The action is a little crude on my large Avid. The liner lock engages tightly with no blade play -- but it is unpredictable, almost random, in where it engages on the tang. It can be anywhere from 50% to almost 100% on a given deployment. The liner is also rather stiff to disengage; much more so than my small Vantage Select, which has consistent, perfect 25% lockup.

    The flipper on the large Avid is sluggish compared to the small Select. On the positive side, its large thumb oval works better than the one on the smaller knife, for predictable reasons. I would say the small Vantage is primarily a flipper knife with a secondary deployment of a thumb hole. The large Vantage is the reverse.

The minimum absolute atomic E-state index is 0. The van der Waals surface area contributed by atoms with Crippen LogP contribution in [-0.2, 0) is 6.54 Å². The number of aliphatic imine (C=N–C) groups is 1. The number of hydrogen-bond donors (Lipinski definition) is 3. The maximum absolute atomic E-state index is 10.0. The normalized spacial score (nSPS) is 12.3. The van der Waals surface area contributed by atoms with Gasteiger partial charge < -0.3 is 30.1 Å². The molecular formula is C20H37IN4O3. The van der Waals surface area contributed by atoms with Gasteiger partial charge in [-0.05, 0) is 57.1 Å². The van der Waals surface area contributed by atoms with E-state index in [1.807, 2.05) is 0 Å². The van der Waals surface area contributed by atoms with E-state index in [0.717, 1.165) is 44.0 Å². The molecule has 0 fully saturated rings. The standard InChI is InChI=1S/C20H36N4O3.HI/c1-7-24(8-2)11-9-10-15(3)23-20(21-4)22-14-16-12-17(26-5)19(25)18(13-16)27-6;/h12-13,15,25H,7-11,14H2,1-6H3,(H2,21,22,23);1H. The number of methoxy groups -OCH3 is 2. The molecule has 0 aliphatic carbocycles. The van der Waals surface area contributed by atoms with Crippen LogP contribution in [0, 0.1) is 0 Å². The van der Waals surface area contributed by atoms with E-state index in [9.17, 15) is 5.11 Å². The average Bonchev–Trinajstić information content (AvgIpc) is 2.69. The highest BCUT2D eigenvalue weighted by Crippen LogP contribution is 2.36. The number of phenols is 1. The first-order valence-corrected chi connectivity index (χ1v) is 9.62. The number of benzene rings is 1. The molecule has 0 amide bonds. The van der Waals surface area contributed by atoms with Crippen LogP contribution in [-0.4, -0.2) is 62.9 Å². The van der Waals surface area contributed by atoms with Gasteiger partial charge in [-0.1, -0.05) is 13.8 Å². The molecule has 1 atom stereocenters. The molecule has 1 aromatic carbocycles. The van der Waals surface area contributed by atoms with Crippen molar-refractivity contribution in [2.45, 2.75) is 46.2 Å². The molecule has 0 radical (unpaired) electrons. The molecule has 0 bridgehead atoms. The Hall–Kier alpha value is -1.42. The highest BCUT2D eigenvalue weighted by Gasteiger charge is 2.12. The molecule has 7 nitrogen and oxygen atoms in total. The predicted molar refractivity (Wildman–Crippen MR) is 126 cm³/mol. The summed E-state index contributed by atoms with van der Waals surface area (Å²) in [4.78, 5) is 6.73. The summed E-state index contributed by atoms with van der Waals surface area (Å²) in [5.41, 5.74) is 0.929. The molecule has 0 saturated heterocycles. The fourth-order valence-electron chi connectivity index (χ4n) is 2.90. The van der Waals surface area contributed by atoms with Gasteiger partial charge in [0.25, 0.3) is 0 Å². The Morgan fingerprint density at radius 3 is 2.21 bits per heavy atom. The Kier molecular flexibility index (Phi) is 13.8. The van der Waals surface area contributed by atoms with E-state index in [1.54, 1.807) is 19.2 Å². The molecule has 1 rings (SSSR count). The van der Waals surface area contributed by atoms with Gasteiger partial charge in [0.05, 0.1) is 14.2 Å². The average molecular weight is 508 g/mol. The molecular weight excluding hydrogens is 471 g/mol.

(BTW I figured out the key to making the flipper work better on the Vantage series. Don't place your finger pad on the flipper itself, as you would with e.g. a Skyline or Ripple. Place it in front of the flipper stud, on the little facet of the handle scale that forms a sort of shelf there. Then draw your finger back *across* the flipper stud in one motion. Cutlerylover mentioned this in a video. Big improvement! Using this technique I can now reliably deploy the small Vantage with the flipper without needing a wrist flick. The large Vantage, alas, is a little challenging to flip even with this technique.)

    The corners on the Avid's Dymondwood handles are sharp and create hot spots. The cheaper FRN-type material on the Select Small actually makes for a more rounded and comfortable handle. Expect to need to sand down your Avid to reach the same level of ergos as the Select.